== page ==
I’ve always shared this tradition with others. But this year my growth requires me to invite others to walk each of the 40 days with me. By walking as a group together, we can strengthen and support each other.
To that end, I’m announcing some changes for Joy in the Journey Radio. First, I’ll provide for free the schedule for the 40-day journey. Look to the end of the monologue blog post.
Second, to help those who want an extra aid, I’ll provide a workbook as a guide for walking through each of the 40 days. Everything you need for each step of each day will be there, including side-by-side scripture comparisons, space for writing, and suggested commitments for application. Because Amazon provides the best way to provide this workbook in the most useful format, you’ll have to buy it. But I’ll keep the price as low as Amazon will allow.
Third, I’m going to devote the Joy in the Journey Radio Facebook page to this tradition. During each of the 40 days, I’ll post the relevant scriptures along with something extra like my commitment for that day or some thoughts about the verse(s) for that day. Others can then share what they learned or experienced, allowing everyone to be strengthened by each other’s journey. And as always, joining and participating in the Facebook group is free.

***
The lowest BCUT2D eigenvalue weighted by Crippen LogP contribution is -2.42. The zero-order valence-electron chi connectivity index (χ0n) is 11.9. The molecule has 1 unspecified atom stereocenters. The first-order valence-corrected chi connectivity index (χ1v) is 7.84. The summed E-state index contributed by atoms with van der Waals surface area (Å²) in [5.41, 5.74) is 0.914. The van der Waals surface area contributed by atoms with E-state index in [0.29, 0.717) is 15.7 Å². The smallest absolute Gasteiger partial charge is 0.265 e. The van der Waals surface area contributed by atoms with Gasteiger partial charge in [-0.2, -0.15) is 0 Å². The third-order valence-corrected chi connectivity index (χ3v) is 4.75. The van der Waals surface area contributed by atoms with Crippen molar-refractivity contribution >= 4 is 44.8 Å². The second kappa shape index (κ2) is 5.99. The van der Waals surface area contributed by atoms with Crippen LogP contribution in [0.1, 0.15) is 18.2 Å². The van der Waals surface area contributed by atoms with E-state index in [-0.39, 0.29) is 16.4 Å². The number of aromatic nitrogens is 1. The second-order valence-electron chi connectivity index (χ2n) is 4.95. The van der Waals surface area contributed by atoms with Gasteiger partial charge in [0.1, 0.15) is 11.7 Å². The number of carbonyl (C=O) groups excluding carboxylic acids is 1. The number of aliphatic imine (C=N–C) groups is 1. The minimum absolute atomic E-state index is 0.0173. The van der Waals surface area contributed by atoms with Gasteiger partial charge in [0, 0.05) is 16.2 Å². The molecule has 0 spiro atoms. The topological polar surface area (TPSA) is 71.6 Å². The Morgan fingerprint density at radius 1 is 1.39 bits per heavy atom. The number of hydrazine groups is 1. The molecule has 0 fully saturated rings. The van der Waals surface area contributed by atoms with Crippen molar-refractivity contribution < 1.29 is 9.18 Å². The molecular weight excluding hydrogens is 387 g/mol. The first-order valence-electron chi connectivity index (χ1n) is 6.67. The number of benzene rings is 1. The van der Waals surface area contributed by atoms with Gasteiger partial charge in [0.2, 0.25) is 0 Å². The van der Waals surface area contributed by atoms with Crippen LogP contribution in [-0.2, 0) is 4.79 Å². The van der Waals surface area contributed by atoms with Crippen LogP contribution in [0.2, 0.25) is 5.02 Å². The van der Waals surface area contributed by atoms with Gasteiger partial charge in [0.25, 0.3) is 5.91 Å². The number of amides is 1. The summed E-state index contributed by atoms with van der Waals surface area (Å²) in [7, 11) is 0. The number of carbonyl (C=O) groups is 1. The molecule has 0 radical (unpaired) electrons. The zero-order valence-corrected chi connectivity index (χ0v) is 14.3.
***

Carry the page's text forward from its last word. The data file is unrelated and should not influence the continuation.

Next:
Let’s walk together
I’m not sure how I’ll manage this group in addition to all of my other responsibilities. My calling and my schooling by themselves take significant time. But I feel strongly I need to pursue this, and so I step out with faith the Lord will provide for me.
Day #1 is November 22, so don’t delay getting involved, especially if you want the workbook to guide you along. Get the schedule and join the Facebook page. You’ll see what I call the holy trinity of holidays (Thanksgiving, Christmas, and New Year’s Day) in a whole new light. And deepening your discipleship is a great way to end the current year and begin a new one.
For all of us, 2020 has been an absolutely crazy year. So come join me in adopting a new tradition. Let’s end 2020 together by engaging a journey that will deepen our discipleship, bring us closer to the Savior, and help us feel more of His love as we strengthen and support each other. And that will bring us more joy in our journey.
That's the place where many of us live, or rather the place where many of us exist as the walking dead, wandering zombies in lives on autopilot. We want a better life, we want to change for the better, and many of us sincerely intend both to do better and to become better. Yet the smallest good deed is always better than the grandest intention.